She began in an even voice. “I am a professional, the same as you. Please address me as such.”
The laugh that Dr. Clemt expelled from his mouth was a crackly, raucous one that echoed irritably in the empty field. “Always with the formalities, you!” There was another round of dog-like laughter before he, seeing as the woman before him was not going to acknowledge him without her proper title, resigned.
Still turning over the specimen in her hand, she answered pleasantly. “Good afternoon. Dr. Clemt. Is there something I may help you with?”
However, before he could answer, the beak of Clemt’s mask tilted downwards in interest and he stared, as if he had just then become aware of the hundreds of dead birds scattered among the field. With a flourish, he produced a gnarled, knotted length of staff from beneath his cloak and unceremoniously skewered a crow through its chest. Had she not been used to sounds far more grotesque, Eaves would have baulked at the hollow crunch that the action produced. Clemt made a quick flick of his wrist and then the staff was upside down, and the impaled, bird was a mere inch from his flat, glassy eyes.
“Is this the case they’ve assigned you?” Clemt twirled his staff one way and then the other so that the skewered bird seemed to dance. “I suppose they’ll be having you investigate the disappearance of caterpillar larvae in the bog next.”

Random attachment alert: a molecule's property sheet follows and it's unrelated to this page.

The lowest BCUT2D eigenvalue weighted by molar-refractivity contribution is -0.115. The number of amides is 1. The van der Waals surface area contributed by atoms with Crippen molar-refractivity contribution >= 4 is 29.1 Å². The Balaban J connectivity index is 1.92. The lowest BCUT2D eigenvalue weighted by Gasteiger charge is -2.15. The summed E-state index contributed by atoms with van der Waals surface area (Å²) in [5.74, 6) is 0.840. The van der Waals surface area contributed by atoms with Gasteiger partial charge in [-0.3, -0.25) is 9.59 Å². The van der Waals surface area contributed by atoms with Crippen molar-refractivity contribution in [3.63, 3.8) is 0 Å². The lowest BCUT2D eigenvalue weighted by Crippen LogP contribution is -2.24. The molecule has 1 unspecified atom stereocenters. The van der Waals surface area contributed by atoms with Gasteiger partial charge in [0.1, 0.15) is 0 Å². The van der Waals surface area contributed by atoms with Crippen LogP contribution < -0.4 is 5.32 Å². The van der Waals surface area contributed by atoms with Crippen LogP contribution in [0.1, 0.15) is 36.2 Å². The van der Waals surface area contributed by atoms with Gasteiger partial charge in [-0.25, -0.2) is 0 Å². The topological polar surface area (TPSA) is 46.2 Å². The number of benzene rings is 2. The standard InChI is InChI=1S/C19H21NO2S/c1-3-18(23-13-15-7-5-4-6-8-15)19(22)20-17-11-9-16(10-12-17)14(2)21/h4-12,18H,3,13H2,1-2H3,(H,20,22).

It was true that the cases assigned to Eaves tended to seem quite miniscule compared to Doctors of higher stations, who were almost always assigned cases that involved mass deaths of civilians from mystery illnesses or even murders. These cases were more exciting, yes, but Dr. Eaves didn’t mind her small cases. It was calmer, and since her cases were never of high priority, she could be as methodical as she liked. She could take her time to glean over every last ounce of information from her specimens as she could.
Clemt sniggered from beneath his mask as he used his gloved claw to wrench the corpse from the end of his staff before tossing it over his shoulder. The sound of the crow hitting the ground made Mariette finally turn to face Clemt. “I’m assuming you didn’t come all this way to find me just so you could assess the importance of my case. So if you would be so kind as to tell me exactly why you’re here, I think we would both appreciate it.”